New data suggests that SARS-CoV-2 may spread via the bloodstream to infect other organs. In addition to the lungs, other target organs can include the heart, liver, brain, kidneys, and spleen. It also appears that COVID-19 may predispose patients to venous thromboembolism in several different ways including via endothelial dysfunction and promotion of a procoagulatory state. In fact, it was found that a significant percent of critically ill patients experienced myocardial injury from the infection and it has been concluded that COVID-19 may predispose to both venous and arterial thromboembolism due to excessive inflammation, hypoxia, immobilization, and diffuse intravascular coagulation. The COVID-19 pandemic is associated with various neurological symptoms and complications including anosmia, hypogeusia, seizures, and stroke, as well. COVID-19 complications in the brain can include delirium, inflammation, and encephalitis. Despite initial reports that children were unaffected by the novel coronavirus, it has emerged that pediatric patients are susceptible to a COVID-19-associated multisystem inflammatory syndrome that can cause serious inflammation of the blood vessels.

Several internal risk factors have been identified for SARS-CoV-2 infection. The main ones include age (older adults are more vulnerable to serious infection by the virus), gender (the virus is significantly more deadly in men than in women), obesity, heart disease, diabetes, cancer status, and smoking. However, there is no convincing evidence to date that any particular ethnic group displays a stronger genetic susceptibility to the virus (although, there may be a possible link to an inherited Neanderthal gene locus). Nevertheless, specific genetic variants such as those for the gene that encodes a protein that interacts with the ACE-2 receptor may be involved in determining individual patient responses to the disease. Simultaneously, external risk factors like environmental pollution, social conditions such as crowding, and frequency of exposure to infected persons also seem to play an important role.

Reports of re-infection in recovered humans is a surprising aspect of this virus. Recently, a team from the University of Hong Kong reported the first case of re-infection of COVID-19 within a period of approximately four and a half months. Genomic analyses confirmed that the patient had re-infection instead of persistent viral shedding from first infection. Moreover, there was a difference of 24 nucleotides between both viruses that infected the patient suggesting two different viral strains were involved [55].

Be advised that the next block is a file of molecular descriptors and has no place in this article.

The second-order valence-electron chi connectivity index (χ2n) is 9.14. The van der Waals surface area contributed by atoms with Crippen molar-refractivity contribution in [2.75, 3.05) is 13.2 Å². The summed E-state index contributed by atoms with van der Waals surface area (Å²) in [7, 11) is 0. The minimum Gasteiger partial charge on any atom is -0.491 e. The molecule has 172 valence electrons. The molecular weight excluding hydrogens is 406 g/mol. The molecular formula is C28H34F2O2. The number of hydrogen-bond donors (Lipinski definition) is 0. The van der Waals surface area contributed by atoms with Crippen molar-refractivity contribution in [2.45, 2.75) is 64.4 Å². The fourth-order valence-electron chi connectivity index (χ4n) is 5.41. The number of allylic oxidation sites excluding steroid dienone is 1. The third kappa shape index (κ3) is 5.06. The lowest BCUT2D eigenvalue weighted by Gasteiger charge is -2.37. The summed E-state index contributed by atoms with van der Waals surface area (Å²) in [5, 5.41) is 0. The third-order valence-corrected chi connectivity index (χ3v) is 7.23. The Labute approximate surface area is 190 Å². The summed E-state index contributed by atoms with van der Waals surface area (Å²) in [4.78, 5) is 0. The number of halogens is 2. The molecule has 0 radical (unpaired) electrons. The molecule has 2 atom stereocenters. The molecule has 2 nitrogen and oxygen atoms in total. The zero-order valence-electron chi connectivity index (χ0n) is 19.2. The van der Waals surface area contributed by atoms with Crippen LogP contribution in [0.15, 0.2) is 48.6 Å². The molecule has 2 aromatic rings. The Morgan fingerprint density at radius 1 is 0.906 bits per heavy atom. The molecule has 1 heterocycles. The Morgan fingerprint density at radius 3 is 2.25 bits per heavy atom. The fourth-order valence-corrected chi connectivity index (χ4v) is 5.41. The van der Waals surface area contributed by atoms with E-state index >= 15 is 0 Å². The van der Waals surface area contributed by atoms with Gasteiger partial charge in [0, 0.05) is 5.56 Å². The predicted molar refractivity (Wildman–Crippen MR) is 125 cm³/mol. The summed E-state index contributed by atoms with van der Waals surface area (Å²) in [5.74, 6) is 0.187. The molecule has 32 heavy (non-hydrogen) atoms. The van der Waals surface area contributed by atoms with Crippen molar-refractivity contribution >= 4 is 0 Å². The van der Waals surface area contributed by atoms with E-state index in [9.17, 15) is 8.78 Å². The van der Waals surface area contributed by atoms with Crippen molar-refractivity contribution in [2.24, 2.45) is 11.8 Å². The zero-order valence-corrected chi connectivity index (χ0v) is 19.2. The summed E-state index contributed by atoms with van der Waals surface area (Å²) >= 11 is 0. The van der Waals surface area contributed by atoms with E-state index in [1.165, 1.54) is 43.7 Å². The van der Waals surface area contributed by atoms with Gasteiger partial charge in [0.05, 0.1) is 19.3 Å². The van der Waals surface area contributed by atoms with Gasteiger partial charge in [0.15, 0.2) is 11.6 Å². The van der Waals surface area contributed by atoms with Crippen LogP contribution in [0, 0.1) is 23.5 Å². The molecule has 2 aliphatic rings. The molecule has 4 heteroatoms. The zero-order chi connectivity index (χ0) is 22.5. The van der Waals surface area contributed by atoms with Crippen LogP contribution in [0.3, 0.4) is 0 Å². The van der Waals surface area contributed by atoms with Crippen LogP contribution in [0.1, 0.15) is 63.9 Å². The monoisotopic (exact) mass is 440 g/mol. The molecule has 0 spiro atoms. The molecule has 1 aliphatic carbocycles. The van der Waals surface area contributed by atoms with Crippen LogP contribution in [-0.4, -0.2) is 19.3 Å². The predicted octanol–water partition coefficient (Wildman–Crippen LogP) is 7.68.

Even though the virus is associated with positive COVID-19/COVID-19 antibody and high C-reactive protein test results, antibody levels may decline soon after infection. Consequently, it is quite possible that a lasting resistance to the virus will not be achievable. In the event that long-term immunity cannot be induced to the novel coronavirus by a vaccine, an annual, bi-annual, or even tri-annual inoculation may be required (current data suggests that antibodies begin to decrease or disappear three months after infection). This means that other modes of protection and prevention like supplementation may be more relevant in this case. Some candidates include Vitamin D, zinc, chloroquine/quinine, glycyrrhizic acid, and genistein due to anti-viral properties such as the ability to inhibit replication and reproduction of coronaviruses.

Scientists have concluded that drastic social distancing, quick detection and isolation of infected individuals and travel restrictions were the most effective steps for containment of COVID-19 in China. Genome sequencing has also helped to track and control COVID-19 infections quickly. However, if people do not continue to be careful, certain places may become vulnerable to further rounds of this disease. WHO recently reported that coronavirus infections among younger populations were skyrocketing. The proportion of cases in teens and young adults increased six-fold, while the proportion in young children and babies increased seven-fold by August. This may be attributable in part to the resurgence of large parties and social gatherings attended by young people following the relaxation of restrictions during the summer. Therefore, it seems very likely that the denouement of the COVID-19 story will be largely dictated by our social habits and ability to adapt to a new set of societal norms and conditions. This will include wearing face masks in public places, possibly, with a thin zinc coating along with a special zinc oxide crème formulation applied to the skin underneath [56].

© 2020 The Author(s). Licensee IntechOpen. This chapter is distributed under the terms of the Creative Commons Attribution 3.0 License, which permits unrestricted use, distribution, and reproduction in any medium, provided the original work is properly cited.

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Chanda Siddoo-Atwal (December 18th 2020). Assembling an Anti-COVID-19 Artillery in the Battle against the New Coronavirus, Some RNA Viruses, Yogendra Shah and Eltayb Abuelzein, IntechOpen, DOI: 10.5772/intechopen.95100. Available from: